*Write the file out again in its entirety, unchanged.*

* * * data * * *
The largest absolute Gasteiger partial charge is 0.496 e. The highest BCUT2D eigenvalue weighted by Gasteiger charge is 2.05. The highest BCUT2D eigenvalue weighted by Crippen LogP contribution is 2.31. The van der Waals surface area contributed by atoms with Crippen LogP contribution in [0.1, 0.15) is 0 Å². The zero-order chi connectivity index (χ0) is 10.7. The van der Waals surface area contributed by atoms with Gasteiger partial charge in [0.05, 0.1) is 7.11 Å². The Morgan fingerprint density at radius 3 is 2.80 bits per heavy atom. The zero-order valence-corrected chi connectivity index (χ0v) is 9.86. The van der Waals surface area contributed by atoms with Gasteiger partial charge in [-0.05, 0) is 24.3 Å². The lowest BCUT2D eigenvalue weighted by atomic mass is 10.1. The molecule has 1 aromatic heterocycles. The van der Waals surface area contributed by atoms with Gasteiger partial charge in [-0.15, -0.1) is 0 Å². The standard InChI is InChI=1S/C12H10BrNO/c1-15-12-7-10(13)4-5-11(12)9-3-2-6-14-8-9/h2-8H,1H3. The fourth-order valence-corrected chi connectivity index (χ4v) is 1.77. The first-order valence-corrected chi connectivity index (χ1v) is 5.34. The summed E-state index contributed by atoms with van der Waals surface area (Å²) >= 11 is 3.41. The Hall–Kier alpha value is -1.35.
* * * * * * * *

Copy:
The largest absolute Gasteiger partial charge is 0.496 e. The highest BCUT2D eigenvalue weighted by Gasteiger charge is 2.05. The highest BCUT2D eigenvalue weighted by Crippen LogP contribution is 2.31. The van der Waals surface area contributed by atoms with Crippen LogP contribution in [0.1, 0.15) is 0 Å². The zero-order chi connectivity index (χ0) is 10.7. The van der Waals surface area contributed by atoms with Gasteiger partial charge in [0.05, 0.1) is 7.11 Å². The Morgan fingerprint density at radius 3 is 2.80 bits per heavy atom. The zero-order valence-corrected chi connectivity index (χ0v) is 9.86. The van der Waals surface area contributed by atoms with Gasteiger partial charge in [-0.05, 0) is 24.3 Å². The lowest BCUT2D eigenvalue weighted by atomic mass is 10.1. The molecule has 1 aromatic heterocycles. The van der Waals surface area contributed by atoms with Gasteiger partial charge in [-0.15, -0.1) is 0 Å². The standard InChI is InChI=1S/C12H10BrNO/c1-15-12-7-10(13)4-5-11(12)9-3-2-6-14-8-9/h2-8H,1H3. The fourth-order valence-corrected chi connectivity index (χ4v) is 1.77. The first-order valence-corrected chi connectivity index (χ1v) is 5.34. The summed E-state index contributed by atoms with van der Waals surface area (Å²) >= 11 is 3.41. The Hall–Kier alpha value is -1.35.